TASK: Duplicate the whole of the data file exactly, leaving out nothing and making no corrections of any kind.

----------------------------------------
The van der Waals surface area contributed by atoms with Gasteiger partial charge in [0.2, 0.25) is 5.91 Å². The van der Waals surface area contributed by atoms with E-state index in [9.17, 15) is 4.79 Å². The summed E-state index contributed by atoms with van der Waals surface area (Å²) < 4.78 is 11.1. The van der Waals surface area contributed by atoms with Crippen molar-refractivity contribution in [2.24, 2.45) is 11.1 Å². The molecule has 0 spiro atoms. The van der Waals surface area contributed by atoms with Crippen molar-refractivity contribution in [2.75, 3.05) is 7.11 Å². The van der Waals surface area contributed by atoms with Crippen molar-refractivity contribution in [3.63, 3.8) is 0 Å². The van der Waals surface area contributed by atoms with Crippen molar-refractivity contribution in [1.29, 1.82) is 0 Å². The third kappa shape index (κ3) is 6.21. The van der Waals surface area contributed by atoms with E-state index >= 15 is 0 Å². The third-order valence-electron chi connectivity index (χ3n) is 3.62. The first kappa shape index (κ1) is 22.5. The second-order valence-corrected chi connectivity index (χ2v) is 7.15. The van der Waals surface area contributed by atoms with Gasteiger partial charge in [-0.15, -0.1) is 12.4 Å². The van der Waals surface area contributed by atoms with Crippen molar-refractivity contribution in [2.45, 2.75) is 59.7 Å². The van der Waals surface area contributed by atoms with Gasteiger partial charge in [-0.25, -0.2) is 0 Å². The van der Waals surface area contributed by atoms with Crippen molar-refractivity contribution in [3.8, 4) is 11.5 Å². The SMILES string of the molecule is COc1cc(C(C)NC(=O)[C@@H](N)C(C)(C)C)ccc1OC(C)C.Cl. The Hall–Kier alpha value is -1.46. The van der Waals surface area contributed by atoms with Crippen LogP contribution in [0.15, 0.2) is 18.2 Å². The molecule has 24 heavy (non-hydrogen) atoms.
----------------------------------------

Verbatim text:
The van der Waals surface area contributed by atoms with Gasteiger partial charge in [0.2, 0.25) is 5.91 Å². The van der Waals surface area contributed by atoms with E-state index in [9.17, 15) is 4.79 Å². The summed E-state index contributed by atoms with van der Waals surface area (Å²) < 4.78 is 11.1. The van der Waals surface area contributed by atoms with Crippen molar-refractivity contribution in [2.24, 2.45) is 11.1 Å². The molecule has 0 spiro atoms. The van der Waals surface area contributed by atoms with Crippen molar-refractivity contribution in [2.75, 3.05) is 7.11 Å². The van der Waals surface area contributed by atoms with Crippen molar-refractivity contribution in [3.63, 3.8) is 0 Å². The van der Waals surface area contributed by atoms with Crippen molar-refractivity contribution in [1.29, 1.82) is 0 Å². The third kappa shape index (κ3) is 6.21. The van der Waals surface area contributed by atoms with E-state index >= 15 is 0 Å². The third-order valence-electron chi connectivity index (χ3n) is 3.62. The first kappa shape index (κ1) is 22.5. The second-order valence-corrected chi connectivity index (χ2v) is 7.15. The van der Waals surface area contributed by atoms with Gasteiger partial charge in [-0.15, -0.1) is 12.4 Å². The van der Waals surface area contributed by atoms with Crippen molar-refractivity contribution in [2.45, 2.75) is 59.7 Å². The van der Waals surface area contributed by atoms with Gasteiger partial charge in [-0.25, -0.2) is 0 Å². The van der Waals surface area contributed by atoms with Crippen molar-refractivity contribution in [3.8, 4) is 11.5 Å². The SMILES string of the molecule is COc1cc(C(C)NC(=O)[C@@H](N)C(C)(C)C)ccc1OC(C)C.Cl. The Hall–Kier alpha value is -1.46. The van der Waals surface area contributed by atoms with Crippen LogP contribution in [0.15, 0.2) is 18.2 Å². The molecule has 24 heavy (non-hydrogen) atoms.